Bloomberg | Marc Champion and Golnar Motevalli: French President Emmanuel Macron’s trip to Washington is just the public face of what’s been an intensive effort by European leaders to rescue the nuclear deal with Iran from U.S. President Donald Trump.
Fully focused on the Trump threat, they may be missing another one emerging in Tehran. Macron’s invocation of a new, more comprehensive accord won’t count for much without some kind of signoff from Iran — which is starting to lose faith in the existing version.
Until recently, the consensus in Iran was to stick with the 2015 nuclear deal even if Trump pulled out. On this view, President Hassan Rouhani would take the high road, enjoy Washington’s diplomatic isolation, and expand trade with Europe.
Now an explosive alternative view, once confined to a minority even among Iran’s conservatives, has become commonplace: If the U.S. walks away, the Islamic Republic should do the same.
It should restart full-scale uranium enrichment, and possibly even leave the Nuclear Non-Proliferation Treaty — as threatened by Mohsen Rezaei, a former senior officer in the Islamic Revolutionary Guard Corps, at a press conference in Tehran Wednesday. That would be tantamount to declaring an intent to build nuclear weapons.
Whether Iran would go that far, following in North Korea’s footsteps, is in doubt. A degree of posturing is inevitable as Trump’s May 12 deadline for walking out of the deal approaches.
Still, there has clearly been a shift. Even supporters of the accord have become skeptical about Europe’s readiness to stand up to Trump and make the deal work in America’s absence, according to Ellie Geranmayeh, an Iran specialist at the European Council on Foreign Relations in Brussels.
“There is genuine discontent at how far Europe is willing, or even capable of going to deliver something concrete in case the U.S. withdraws,” said Geranmayeh, who argued for a tougher European stance toward Trump at a European Parliament hearing earlier this month.
Iranian officials are losing faith that proposals to protect European trade from U.S. penalties will materialize, she said. Those include mechanisms to trade oil in euros, set up an investment fund to circumvent the unwillingness of major banks to risk U.S. fines, and reinstate so-called “blocking regulations” to protect European companies from secondary U.S. sanctions.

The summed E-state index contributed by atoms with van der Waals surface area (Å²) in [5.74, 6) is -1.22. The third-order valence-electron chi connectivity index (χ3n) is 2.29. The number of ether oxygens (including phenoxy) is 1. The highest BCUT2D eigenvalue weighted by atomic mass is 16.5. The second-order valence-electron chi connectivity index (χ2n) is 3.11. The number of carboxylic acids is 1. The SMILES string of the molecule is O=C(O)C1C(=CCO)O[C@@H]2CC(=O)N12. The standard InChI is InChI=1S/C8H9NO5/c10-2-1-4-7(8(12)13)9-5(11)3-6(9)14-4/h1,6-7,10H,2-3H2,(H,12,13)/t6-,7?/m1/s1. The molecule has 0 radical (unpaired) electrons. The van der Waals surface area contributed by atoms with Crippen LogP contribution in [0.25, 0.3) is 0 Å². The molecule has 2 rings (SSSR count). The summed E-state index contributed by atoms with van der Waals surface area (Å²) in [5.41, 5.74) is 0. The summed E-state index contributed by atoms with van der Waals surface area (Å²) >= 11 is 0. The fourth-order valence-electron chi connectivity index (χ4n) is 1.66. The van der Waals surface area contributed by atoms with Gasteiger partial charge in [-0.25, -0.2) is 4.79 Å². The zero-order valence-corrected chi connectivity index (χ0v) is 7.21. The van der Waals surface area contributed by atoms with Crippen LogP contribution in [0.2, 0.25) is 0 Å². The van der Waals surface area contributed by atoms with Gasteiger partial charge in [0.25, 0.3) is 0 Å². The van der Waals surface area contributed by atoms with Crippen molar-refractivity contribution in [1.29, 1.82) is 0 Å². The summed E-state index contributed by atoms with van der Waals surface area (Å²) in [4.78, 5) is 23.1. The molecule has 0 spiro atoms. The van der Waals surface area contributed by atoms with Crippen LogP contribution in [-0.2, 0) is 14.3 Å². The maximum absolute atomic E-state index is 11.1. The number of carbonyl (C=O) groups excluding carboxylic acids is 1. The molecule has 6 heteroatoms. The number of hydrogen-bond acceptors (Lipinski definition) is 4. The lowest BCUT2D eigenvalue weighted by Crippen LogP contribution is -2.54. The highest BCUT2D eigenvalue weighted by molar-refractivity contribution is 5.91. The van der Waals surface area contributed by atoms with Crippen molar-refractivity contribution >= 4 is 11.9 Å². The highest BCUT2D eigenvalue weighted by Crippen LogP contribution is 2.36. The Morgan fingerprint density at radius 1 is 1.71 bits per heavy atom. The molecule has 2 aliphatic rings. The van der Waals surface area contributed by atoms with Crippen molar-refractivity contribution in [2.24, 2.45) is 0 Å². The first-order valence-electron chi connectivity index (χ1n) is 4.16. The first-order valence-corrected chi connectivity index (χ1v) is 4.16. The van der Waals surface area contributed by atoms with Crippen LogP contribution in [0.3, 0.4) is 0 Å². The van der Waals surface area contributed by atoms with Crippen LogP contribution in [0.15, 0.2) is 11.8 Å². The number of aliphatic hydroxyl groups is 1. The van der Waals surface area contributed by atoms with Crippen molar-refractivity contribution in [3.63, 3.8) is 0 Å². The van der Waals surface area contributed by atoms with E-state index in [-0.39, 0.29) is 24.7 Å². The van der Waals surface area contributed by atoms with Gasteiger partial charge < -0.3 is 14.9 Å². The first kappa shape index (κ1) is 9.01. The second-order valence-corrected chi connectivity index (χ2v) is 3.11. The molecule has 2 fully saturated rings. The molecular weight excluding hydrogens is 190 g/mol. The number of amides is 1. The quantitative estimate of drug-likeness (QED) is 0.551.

‘Makes No Sense’
And with low expectations that Iran will be rewarded for commitments it’s already made, there’s little interest in making new ones.
Macron’s still unelaborated plan involves new curbs on Iran’s ballistic missile program and its regional military footprint. The prospect appears to have intrigued Trump. In Tehran, it’s seen as appeasement of a U.S. president who Rouhani on Wednesday dismissed as a “tradesman” with no knowledge of international affairs.
“The Supreme Leader is no fool,” said Saeed Laylaz, an economist and former adviser to Iran’s reformist governments. “Why would he, even after seeing that Iran hasn’t received the full benefits of the nuclear deal, now agree to accede to what the U.S. wants? It makes no sense.”
That argument commands support across Iran’s political system, which has often been sharply split over nuclear diplomacy with the West, according to Laylaz. “I do not see any difference of opinion or divide between the government and the wider state system on this matter,” he said.
It resonates among the public too. Support for the nuclear accord has been eroded by its failure to deliver the promised foreign investment and jobs.
For the deal to achieve peace, “the Americans need to commit to it,” said Morteza, 40, an unemployed Tehran resident, who declined to give his last name. He recently sold his car to pay rent, a not uncommon plight as the currency plummets.
“If the U.S. doesn’t stick by its obligations then it’ll go back to before and we will start enriching uranium,” Morteza said. “It’s Iran’s right to do so, because they’re the ones violating it, not us.”
The prospect of Russian support may be one reason why Iran’s leaders are more confident about confronting the U.S. than they were in 2015.
Laylaz cited a Russian veto used in defense of Iran at the United Nations in February, and collaboration between the countries in Syria, where Russia’s military intervention has dramatically expanded its regional role.
“Right now we are in a Cold War with the Americans,” he said. “And we are not alone.”
— With assistance by Birgit Jennen